Radicalized wives & kids of ISIS fighters ‘must be identified as jihadis’ – German intel chief

Radicalized wives & kids of ISIS fighters ‘must be identified as jihadis’ – German intel chief
While many of the male fighters who travelled to fight for Islamic State have yet to return, the head of Germany’s domestic intelligence agency has other worries. Hans-Georg Maassen is greatly concerned with the threat posed by their wives and children.

"There are children who have been brainwashed and highly radicalized at 'schools' in IS-held areas. It's a problem for us because many of these kids and teenagers can sometimes be dangerous,” Maassen warned Sunday in an interview with the Deutsche Presse Agentur (dpa) news agency, as cited by Süddeutsche Zeitung.

Massen added that women returning to Germany from Islamic State (IS, formerly ISIS) strongholds “had become so radicalized and identify so deeply with IS-ideology that, by all accounts, they must also be identified as jihadis… we have to keep them in our sights.”

IS launched its insurgency, which sought to carve out its own caliphate in Iraq and Syria, in 2014. Since then, approximately 950 German jihadis, 20 percent of whom were female, travelled to the Levant to fight for the Islamist group, reports Deutsche Welle. Roughly one third of these 950 German fighters have already returned home, the majority of whom are women and children.

"We haven't seen any significant flows of male fighters returning home," Maassen said. "We assume that Westerners still fighting with IS to this day intend to stay there until the very end, and will only then seek to settle in Europe once again."

German media reported last week that the government was considering plans to repatriate the children of German IS fighters, according to Deutsche Welle. Roughly 700 Islamists are currently estimated to live in Germany, and are believed to pose a significant security risk.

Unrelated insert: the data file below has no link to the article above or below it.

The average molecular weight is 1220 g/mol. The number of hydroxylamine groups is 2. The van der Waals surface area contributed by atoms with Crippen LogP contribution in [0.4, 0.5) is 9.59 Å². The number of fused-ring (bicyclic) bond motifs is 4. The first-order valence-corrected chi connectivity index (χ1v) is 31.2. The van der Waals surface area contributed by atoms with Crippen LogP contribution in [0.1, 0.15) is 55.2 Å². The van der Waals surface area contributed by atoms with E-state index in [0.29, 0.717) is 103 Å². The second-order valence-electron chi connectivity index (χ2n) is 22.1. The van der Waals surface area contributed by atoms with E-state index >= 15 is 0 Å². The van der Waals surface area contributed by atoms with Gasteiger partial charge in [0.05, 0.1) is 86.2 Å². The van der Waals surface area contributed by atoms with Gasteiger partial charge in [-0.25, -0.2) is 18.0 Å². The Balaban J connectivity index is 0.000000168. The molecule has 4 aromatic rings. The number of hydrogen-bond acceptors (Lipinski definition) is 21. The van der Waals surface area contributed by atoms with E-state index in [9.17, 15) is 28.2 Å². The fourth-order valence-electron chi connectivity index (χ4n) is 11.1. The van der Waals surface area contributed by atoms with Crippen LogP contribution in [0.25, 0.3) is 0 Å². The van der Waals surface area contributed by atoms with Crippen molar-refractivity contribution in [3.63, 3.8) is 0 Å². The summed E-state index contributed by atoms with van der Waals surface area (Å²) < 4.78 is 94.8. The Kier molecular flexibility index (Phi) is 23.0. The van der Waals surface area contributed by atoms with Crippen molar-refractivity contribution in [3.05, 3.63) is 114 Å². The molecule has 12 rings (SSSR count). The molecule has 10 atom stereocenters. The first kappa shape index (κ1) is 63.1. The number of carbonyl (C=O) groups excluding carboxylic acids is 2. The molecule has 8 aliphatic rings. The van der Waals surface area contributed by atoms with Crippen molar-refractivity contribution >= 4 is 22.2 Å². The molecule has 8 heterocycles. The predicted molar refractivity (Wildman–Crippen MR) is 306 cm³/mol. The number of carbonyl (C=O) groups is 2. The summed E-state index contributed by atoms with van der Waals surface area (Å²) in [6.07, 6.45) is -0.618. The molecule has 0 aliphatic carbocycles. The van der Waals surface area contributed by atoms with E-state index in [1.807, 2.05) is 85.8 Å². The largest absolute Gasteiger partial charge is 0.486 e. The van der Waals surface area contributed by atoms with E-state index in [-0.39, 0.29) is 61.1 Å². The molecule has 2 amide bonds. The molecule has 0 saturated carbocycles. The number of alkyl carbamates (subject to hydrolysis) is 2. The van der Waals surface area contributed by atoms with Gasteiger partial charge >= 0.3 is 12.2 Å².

IS has suffered near-total military defeat in the Middle East, holding on to just a handful of minor strongholds along the Iraq-Syria border. However, while its military power has dwindled, Maassen warns that the threat posed by IS terrorists is far from over.

“They are saying: ‘You don’t have to travel to Syria and Iraq to fight. You can carry out jihad at home, as well,’” Maassen added. “Therefore, many of those who had already packed their suitcases to travel to these jihadi territories decided to stay at home instead.”

The issue of ISIS wives and widows, who along with their children return home, remains controversial. While some see them as victims, others believe them to be terrorists who should be punished for their crimes.

“These are people who are dangerous extremist terrorists. All of our countries should support Syria and Iraq in ensuring that these people are properly prosecuted and brought to justice,” Andre Walker, a political commentator for the New York Observer, told RT back in September.

Seeking vengeance and persecuting the wives of ISIS fighters, however, might backfire and result in the further spread of extremist ideologies across Europe, British political commentator Mo Ansar believes. “Certainly the wives and children are innocent victims in this play,” he told RT.

“The answer is not disenfranchising them and making them stateless. All that is going to do is increase the number of people who are going to be turning to terror as a way of retribution towards the West,” Ansar said.

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